Politics is one of the most popular games in the world. Like other games, it has its rules and if you play by the rules, with plans to boot, you will surely have a place carved out for you.
“There is no permanent enemy in politics,” is a popular quote — unattributed to anyone– that has been adopted as one of the rules in the halls of political leadership. This rule has once again been replayed as the people of Kogi State prepare for another governorship election in November. Abiodun Faleke, a popular politician in both Lagos and Kogi State, has sheathed his sword to support Governor Yahaya Bello in his bid for re-election.
A three-man picture of Bello, Faleke, and Onoja surfaced on the internet generating a wide range of reactions amongst political supporters. The picture showed Faleke alongside Bello and Onoja making a trademark APC reelection sign — eight fingers raised, four on each hand, alluding to support for the reelection of the candidate.
Confirming his support for Governor Bello, he said, “Yes. Following the decision of the leadership of the Audu/Faleke group to work with the governor, and as loyal party men and women, I on behalf of the group, met with the governor, to chart the way forward and build a strong and united APC, before the election. We have put all issues in the past, and also, will be in a better position to always assist and advise the party and government in the state to execute people-friendly programmes.”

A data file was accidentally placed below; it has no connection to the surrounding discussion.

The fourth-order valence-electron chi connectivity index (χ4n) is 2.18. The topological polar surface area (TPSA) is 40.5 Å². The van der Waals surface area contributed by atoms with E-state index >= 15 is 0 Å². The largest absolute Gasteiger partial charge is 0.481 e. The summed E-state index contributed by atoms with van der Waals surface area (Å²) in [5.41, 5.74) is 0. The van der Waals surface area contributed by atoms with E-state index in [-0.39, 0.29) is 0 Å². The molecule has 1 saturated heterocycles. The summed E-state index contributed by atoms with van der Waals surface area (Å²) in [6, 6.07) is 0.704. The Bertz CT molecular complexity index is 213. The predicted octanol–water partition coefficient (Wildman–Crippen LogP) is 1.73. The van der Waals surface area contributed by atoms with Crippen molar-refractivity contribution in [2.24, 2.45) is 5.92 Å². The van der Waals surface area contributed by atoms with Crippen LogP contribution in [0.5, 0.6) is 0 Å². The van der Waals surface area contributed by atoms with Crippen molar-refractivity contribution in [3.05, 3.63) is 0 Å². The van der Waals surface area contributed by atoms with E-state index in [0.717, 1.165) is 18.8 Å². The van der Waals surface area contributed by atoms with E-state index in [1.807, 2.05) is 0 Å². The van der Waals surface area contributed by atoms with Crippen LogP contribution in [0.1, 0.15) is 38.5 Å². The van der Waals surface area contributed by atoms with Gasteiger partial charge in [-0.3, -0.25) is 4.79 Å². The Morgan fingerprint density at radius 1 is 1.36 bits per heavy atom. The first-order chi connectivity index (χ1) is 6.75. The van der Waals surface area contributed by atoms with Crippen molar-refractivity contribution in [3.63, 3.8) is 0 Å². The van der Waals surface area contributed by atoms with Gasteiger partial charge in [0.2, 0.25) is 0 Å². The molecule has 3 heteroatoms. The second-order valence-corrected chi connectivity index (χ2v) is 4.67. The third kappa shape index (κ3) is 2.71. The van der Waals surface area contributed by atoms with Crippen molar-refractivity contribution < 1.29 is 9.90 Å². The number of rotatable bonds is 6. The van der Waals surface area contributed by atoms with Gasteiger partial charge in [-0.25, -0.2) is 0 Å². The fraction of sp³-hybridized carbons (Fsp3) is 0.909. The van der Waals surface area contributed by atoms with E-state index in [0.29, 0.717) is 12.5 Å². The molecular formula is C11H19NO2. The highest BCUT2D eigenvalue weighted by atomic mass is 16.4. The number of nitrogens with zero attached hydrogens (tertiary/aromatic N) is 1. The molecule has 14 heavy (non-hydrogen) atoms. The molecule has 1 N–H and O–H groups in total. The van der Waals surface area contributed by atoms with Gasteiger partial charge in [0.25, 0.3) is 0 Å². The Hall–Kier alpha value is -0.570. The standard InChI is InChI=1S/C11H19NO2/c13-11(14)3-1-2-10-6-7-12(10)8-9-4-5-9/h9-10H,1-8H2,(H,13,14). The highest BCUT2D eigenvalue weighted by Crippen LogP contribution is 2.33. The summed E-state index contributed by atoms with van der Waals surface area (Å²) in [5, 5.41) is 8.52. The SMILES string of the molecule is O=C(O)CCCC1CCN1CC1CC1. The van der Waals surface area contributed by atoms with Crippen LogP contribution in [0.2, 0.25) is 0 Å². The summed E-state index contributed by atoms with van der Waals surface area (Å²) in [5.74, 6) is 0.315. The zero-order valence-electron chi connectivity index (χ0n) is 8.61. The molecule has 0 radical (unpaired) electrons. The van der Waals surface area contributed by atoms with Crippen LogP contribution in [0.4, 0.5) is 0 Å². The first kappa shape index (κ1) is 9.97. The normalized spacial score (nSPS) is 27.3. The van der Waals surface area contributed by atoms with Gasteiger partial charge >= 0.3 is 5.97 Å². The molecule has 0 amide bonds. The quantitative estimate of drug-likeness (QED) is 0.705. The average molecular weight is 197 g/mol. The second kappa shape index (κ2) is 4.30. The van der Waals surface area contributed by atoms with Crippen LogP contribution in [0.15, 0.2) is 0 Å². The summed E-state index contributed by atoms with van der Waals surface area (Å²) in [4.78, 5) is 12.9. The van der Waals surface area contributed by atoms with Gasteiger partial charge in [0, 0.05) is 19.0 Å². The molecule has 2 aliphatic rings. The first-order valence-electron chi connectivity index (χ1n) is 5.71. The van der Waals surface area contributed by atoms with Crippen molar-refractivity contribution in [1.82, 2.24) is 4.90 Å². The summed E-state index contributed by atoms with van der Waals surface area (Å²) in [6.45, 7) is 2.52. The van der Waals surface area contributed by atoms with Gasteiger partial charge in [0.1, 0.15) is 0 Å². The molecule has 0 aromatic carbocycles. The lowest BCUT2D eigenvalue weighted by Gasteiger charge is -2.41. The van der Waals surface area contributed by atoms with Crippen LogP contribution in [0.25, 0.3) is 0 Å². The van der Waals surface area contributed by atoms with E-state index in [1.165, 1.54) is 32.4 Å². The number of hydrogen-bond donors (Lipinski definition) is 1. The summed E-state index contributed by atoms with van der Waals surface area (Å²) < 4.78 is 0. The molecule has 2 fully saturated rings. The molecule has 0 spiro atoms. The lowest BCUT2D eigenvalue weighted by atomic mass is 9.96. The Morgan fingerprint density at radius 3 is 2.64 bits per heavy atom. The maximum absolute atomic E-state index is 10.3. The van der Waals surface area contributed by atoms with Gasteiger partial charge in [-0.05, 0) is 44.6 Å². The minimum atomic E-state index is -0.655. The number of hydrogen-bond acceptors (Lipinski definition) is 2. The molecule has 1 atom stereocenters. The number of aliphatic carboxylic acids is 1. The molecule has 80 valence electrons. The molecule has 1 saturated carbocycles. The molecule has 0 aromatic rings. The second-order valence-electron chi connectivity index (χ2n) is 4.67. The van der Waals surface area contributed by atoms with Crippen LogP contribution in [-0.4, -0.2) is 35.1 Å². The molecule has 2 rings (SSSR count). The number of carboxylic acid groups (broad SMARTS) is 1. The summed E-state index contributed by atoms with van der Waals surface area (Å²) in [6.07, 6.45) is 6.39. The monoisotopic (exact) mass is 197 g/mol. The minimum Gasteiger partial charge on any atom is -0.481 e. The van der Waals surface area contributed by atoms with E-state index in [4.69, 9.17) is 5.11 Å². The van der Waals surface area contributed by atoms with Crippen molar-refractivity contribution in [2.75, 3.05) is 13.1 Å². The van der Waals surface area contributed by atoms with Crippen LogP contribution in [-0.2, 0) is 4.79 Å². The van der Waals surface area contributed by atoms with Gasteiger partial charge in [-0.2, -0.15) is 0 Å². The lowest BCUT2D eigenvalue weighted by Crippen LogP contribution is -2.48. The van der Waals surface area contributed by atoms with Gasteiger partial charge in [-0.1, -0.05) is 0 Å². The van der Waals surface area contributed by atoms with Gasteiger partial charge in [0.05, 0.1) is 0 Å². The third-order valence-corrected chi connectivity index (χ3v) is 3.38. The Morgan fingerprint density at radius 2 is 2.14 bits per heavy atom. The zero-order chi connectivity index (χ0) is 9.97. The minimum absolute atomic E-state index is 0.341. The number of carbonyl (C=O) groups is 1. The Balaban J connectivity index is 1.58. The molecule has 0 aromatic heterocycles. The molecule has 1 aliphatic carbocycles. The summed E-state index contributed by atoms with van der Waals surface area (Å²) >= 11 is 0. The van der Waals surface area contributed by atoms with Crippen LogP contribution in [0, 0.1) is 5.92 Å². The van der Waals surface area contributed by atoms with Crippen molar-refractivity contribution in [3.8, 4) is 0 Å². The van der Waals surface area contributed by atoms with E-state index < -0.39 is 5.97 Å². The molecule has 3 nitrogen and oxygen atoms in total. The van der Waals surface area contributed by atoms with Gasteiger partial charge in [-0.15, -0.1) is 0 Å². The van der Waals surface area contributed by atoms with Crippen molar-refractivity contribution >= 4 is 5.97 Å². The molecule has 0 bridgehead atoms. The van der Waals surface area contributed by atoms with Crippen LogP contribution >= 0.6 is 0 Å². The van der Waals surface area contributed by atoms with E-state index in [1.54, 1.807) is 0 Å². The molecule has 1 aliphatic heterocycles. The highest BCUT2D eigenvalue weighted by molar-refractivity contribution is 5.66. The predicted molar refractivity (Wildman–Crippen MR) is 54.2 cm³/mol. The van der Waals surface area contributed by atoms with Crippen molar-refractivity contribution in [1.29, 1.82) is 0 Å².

Abiodun Faleke was the deputy governor to the late Abubakar Audu who died while the previous election was ongoing. His death opened a legal vacuum in our constitution. Eventually, Yahaya Bello who was the first runner-up to Abubakar Audu in the primary election was later announced to be the constitutionally lawful replacement.
Faleke contested the decision in court and lost after a long battle. Like a wounded lion, he stepped down from the position of deputy governor.
The decision for Faleke to support Bello for his governorship re-election bid is believed to be politically motivated. Faleke has his eyes on the state government throne, returning to the party to canvass support for his former rival might bolster chances to the throne when Bello eventually completes his proposed eight-year term in office.